Last Updated on January 8, 2020 by Sagar Aryal
- Antibodies, or ‘immunoglobulins’, are glycoproteins that bind antigens with high specificity and affinity.
- In humans there are five chemically and physically distinct classes of antibodies (IgG, IgA, IgM, IgD, IgE).
- Immunoglobulin A (IgA), is the major class of antibody present in the mucosal secretions of most mammals.
- It is the key first line of defence against invasion by inhaled and ingested pathogens at mucosal surfaces.
- It is present in mucous, tears, saliva, sweat, colostrum and secretions from the genitourinary tract, gastrointestinal tract, prostate and respiratory epithelium. It is also found in small amounts in blood.
- It comprises approximately 15% of the total serum immunoglobulin and thus is the second most common human immunoglobulin in serum with serum concentration of 1 to 4 mg/mL.
- In humans it is encoded by two genes within the immunoglobulin gene locus on chromosome 14. The 5′ IgA gene encodes IgA1 while 3′ IgA gene encodes IgA2.
- Two IgA subtypes exist in humans, IgA1 und IgA2.
- They differ in the molecular mass of the heavy chains and in their concentration in serum.
- IgA1 also differs from IgA2 in being susceptible to cleavage in its hinge region by proteases secreted by a number of different bacteria.
- In addition to that, IgA2 occurs in two allotypic forms, IgA2 (m1) and IgA2 (m2).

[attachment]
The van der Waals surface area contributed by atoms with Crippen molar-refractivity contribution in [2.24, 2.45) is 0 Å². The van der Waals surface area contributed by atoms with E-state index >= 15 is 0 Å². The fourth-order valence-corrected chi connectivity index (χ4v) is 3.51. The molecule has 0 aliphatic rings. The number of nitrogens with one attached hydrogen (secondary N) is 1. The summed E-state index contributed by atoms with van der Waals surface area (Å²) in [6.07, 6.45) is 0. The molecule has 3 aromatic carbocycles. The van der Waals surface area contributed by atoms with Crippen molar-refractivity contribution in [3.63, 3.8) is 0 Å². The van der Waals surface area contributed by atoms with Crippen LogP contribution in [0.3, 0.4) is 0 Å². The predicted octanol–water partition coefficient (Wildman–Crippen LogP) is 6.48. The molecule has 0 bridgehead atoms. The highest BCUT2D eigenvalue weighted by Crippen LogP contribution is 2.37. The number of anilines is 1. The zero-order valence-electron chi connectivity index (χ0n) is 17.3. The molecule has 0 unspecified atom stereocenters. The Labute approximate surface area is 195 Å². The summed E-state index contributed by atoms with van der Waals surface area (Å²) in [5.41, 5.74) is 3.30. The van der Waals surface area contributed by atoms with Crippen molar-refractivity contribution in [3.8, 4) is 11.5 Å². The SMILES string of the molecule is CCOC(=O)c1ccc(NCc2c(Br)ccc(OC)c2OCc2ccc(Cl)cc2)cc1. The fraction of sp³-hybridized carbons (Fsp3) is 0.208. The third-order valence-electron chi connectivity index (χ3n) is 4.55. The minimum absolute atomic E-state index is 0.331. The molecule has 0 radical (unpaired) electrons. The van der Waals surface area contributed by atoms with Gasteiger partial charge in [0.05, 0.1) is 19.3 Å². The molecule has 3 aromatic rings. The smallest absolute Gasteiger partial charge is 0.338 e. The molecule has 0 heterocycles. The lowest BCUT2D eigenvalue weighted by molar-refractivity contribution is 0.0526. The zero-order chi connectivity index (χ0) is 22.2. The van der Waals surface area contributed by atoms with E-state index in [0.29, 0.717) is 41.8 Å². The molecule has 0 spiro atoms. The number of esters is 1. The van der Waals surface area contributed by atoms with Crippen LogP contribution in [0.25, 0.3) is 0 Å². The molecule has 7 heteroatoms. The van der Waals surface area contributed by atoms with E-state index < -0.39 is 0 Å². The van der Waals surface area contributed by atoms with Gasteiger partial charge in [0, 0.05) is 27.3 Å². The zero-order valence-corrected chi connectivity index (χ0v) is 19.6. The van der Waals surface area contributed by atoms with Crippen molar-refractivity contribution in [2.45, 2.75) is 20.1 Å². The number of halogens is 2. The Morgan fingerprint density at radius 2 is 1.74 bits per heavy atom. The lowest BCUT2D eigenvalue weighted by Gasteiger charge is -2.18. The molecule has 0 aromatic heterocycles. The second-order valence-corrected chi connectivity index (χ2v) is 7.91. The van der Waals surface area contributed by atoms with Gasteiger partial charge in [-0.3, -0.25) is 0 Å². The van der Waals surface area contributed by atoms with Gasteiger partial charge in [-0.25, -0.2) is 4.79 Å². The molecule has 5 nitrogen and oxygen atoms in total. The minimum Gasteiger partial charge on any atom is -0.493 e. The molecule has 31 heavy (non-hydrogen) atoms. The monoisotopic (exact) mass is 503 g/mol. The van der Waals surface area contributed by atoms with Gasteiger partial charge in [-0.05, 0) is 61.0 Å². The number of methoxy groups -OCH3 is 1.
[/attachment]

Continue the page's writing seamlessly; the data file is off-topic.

– Predominant circulating IgA comprising approximately 85% of total IgA concentration in serum.
– IgA1 shows a good immune response to protein antigens and, to a lesser degree, polysaccharides and lipopolysaccharides.
– IgA2, represents only up to 15% of total IgA in serum, but IgA2 percentages are higher in secretions.
– Plays a crucial role in the mucosa of the airways, eyes and the gastrointestinal tract to fight against polysaccharide and lipopolysaccaride antigens.
Structure of IgA
- Immunoglobulin A (IgA) is present in the serum as a 170 kDa, four polypeptide (two L and two H) chain protein.
- Its H-chain type is alpha (α).
- IgA exists in serum in both monomeric and dimeric forms.
- Although it exists primarily in monomeric form, followed by dimeric, trimeric and some tetrameric forms are also present.
- IgA in blood occurs in monomeric form whereas those in body secretion occur in dimeric or multimeric forms.
- In secretions, in addition to the κ or λ L-chains and the IgA heavy chain alpha, IgA also contains two other polypeptide chains – secretory component (SC) and J-chain (Joining chain).
- Secretory chains help in transcytosis of exocrine IgA and stabilize IgA against proteolytic degradation.
- The two four-chain units are held together by the J-chain through disulfide bridges.
Functions of IgA
- It primarily protects mucous membranes as IgA can cross the epithelial layer and enter into body secretion providing local immunity.
- Secretory IgA provides the primary defense mechanism against some local infections because of its abundance in mucosal secretions (e.g., saliva and tears).
- It prevents the passage of foreign substances into the circulatory system.
- In body secretion IgA neutralize viruses and prevent attachment on host surface.
- IgA is resistant to digestion and although a poor activator, can activate the complement pathway when aggregated.
- Secretory IgA can also inhibit inflammatory effects of other immunoglobulins.
- Lydyard, P.M., Whelan,A.,& Fanger,M.W. (2005).Immunology (2 ed.).London: BIOS Scientific Publishers.
- Playfair, J., & Chain, B. (2001). Immunology at a Glance. London: Blackwell Publishing